Thursday, November 2, 2017

#306 / A Little Lesson In Federalism

Kathleen Parker, commenting on the indictments recently handed down by Special Prosecutor Robert Mueller, has provided us with a little lesson in federalism. Her October 31, 2017, column, which appears first in The Washington Post, and is then syndicated from there, includes this important observation:

Speculation that Trump would pardon Manafort and Gates is probably irrelevant. Manafort and Gates’s alleged federal crimes almost certainly could not have happened without committing state crimes. State attorneys general could build cases off of Mueller’s investigation and effectively neuter Trump’s power. A president can only pardon federal crimes.

The fact that government in the United States is not based upon a unitary and national system of political power, but that the nation is composed of fifty-one, independent states, makes our national politics complex. Governing our nation has never been easy. The complexity of our political structure, however, while it does make governing more convoluted than we sometimes might wish, also makes autocracy difficult, on a national scale. 

Hannah Arendt, my favorite political thinker, makes very clear in her book, On Revolution, that the "genius" of American democracy is a Constitution that ensures that power is fragmented and contradictory. The three branches of the government "check and balance" each other, and the state governments provide numerous opportunities for local power to "trump" any national effort.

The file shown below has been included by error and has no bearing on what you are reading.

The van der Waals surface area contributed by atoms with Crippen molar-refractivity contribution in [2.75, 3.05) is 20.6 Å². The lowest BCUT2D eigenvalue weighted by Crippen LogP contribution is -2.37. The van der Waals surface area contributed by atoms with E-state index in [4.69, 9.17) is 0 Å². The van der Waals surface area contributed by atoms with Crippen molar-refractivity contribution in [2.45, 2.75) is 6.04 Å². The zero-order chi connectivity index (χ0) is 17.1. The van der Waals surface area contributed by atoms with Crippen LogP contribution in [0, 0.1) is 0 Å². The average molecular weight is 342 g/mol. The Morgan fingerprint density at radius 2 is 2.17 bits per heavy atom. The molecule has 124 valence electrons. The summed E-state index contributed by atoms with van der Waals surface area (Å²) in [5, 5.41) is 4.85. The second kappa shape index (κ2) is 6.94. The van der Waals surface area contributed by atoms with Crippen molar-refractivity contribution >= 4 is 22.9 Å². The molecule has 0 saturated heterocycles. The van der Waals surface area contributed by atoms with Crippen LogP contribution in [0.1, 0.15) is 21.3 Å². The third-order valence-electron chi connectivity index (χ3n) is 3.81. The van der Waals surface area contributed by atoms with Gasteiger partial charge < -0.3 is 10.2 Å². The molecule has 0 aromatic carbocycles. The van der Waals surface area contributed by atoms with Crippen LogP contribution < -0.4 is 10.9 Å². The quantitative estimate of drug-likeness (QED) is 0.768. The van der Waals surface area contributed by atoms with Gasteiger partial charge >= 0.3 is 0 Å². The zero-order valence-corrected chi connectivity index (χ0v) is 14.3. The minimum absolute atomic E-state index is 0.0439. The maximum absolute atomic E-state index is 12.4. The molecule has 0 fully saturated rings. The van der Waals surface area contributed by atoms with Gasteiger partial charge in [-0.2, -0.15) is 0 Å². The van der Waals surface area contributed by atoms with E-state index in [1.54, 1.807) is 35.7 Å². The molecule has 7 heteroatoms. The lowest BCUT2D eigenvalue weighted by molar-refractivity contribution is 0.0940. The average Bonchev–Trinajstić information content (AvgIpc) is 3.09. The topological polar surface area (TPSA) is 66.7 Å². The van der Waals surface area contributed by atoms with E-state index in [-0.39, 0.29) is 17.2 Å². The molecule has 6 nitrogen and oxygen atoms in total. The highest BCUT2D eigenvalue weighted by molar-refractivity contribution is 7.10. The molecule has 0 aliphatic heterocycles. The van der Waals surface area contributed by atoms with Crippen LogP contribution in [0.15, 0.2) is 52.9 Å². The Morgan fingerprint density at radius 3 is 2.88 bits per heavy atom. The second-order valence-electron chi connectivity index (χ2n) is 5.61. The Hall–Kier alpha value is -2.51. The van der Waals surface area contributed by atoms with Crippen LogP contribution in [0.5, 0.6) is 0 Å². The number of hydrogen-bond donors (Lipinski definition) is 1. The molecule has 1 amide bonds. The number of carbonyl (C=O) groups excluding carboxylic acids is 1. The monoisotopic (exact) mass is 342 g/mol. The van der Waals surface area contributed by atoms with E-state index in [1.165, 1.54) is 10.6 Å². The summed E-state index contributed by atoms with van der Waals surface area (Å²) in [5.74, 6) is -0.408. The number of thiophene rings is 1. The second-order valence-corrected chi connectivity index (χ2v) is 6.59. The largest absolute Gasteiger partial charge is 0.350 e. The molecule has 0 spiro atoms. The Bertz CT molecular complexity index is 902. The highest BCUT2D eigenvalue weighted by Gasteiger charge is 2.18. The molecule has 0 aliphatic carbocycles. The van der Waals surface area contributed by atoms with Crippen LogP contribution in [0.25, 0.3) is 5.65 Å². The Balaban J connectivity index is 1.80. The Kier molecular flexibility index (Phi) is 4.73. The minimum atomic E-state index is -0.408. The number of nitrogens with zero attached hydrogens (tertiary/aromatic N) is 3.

A careful reading of the Constitution (and particularly the Bill of Rights) will demonstrate that our political system is not one in which the  state governments derive their power from the federal government. Quite the opposite. Check out what the Tenth Amendment says: 

Amendment X
The powers not delegated to the United States by the Constitution, nor prohibited by it to the states, are reserved to the states respectively, or to the people.

Our current president likes to think that he is "in charge," and there is some truth in that. The President of the United States has been vested with tremendous executive powers. But in our federal system, the states always come first, which means that the president will not be able to "pardon his way out" of the situation in which he finds himself. 

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